9 out of 10

RULEBOOK
The rulebook is put together really well. Everything is in color and easily read and understood. There are lots of pictures to help explain things, especially the special abilities of the bistros. The book is 8 pages but only 4 of those pages are English. The other 4 are devoted to the German rules. Simply put, I can’t find anything bad about the book.
9 out of 10

GAMEPLAY
First off, let me state that the box and rules both claim that this game is only a 30 minute game. Maybe we over thought things but it took us between an hour to an hour and a half to finish. This was rather disappointing, as it took more time than I’d planned for. In any case, I wouldn’t plan on playing less than an hour at least. Other than that, I don’t really have a gripe. The game was fun and felt like I was building my fast food empire. The cubes were off putting. However once we began giving them ingredient names, that made the difference. I will say though that it was funny hearing my son say that I had the browns. Insert comedic poo reference here. I know, horrible right? In any case, we both seemed to really enjoy playing the game.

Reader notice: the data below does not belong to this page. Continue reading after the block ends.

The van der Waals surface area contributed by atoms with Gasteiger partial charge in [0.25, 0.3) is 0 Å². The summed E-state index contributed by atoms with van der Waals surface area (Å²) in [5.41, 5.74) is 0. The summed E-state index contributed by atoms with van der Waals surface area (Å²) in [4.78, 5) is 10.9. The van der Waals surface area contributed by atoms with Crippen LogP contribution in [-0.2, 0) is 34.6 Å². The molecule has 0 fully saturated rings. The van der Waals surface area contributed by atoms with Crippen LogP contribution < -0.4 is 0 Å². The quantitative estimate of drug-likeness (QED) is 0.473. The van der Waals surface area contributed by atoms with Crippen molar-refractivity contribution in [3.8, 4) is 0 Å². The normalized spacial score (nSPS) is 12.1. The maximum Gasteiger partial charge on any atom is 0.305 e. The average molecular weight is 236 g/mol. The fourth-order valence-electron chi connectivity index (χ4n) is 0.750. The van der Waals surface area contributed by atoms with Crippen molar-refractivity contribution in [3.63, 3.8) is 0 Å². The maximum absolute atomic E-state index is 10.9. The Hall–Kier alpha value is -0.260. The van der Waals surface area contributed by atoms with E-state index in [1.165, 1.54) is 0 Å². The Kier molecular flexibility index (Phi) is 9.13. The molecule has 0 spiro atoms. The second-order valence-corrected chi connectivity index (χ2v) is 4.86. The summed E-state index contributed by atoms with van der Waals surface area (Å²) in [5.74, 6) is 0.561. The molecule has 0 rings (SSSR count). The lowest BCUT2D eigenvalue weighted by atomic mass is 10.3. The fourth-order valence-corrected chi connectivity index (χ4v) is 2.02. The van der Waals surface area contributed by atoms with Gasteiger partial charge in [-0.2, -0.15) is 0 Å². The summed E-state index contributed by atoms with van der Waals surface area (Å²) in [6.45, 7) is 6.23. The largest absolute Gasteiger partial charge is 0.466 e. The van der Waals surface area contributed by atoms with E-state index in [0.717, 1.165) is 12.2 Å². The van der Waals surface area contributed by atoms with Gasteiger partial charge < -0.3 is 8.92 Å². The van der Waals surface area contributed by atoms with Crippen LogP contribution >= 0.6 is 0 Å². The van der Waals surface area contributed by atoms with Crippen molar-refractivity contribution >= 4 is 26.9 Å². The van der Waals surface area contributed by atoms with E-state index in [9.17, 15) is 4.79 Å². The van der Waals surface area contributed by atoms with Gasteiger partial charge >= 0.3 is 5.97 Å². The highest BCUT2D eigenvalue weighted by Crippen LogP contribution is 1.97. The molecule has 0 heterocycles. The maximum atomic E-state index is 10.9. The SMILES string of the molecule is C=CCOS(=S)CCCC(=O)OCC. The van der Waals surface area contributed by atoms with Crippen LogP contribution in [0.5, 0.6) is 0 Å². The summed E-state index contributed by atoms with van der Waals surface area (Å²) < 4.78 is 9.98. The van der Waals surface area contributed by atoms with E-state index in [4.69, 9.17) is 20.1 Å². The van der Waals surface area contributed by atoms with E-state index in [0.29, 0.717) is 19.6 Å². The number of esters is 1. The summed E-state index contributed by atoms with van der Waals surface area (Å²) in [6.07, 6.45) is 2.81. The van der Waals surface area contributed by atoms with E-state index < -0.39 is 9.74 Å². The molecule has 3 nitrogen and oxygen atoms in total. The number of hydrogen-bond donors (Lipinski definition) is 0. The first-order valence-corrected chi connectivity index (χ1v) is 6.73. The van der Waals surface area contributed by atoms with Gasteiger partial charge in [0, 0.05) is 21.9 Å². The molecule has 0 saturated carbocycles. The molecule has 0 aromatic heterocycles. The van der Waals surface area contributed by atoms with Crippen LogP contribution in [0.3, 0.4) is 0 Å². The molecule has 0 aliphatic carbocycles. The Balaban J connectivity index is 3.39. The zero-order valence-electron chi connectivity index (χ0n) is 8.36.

8 out of 10

OVERALL
Burger Joint is a light weight game of fast food domination. The building and set collection theme is prevalent throughout. It’s definitely engaging in the fight for cubes. In the end, our game came down to one point being the deciding factor. That said, it’s not a hard game to play. It’s simple enough for anyone to understand the rules. The only caveat being that it takes longer than it should. It’s engaging enough though that it’s not going to burn you out on playing or burn your brain with complex choices to make. I do recommend giving it a try, as it is quite fun. Just don’t plan for a quick game. Overall, it’s still a fun game.
9 out of 10

 

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About Gaming Bits - Jonathan Nelson

I'm a happily married man with 2 wonderful kids. I love my family very much. I'm a big fan of board, card and RPG games and have been playing for over 20 years. As a board and card game reviewer, I'm hoping that this blog will inform, educate and entertain you. If you like it, please tell your friends and have them join in on the conversations. Thanks and GAME ON!!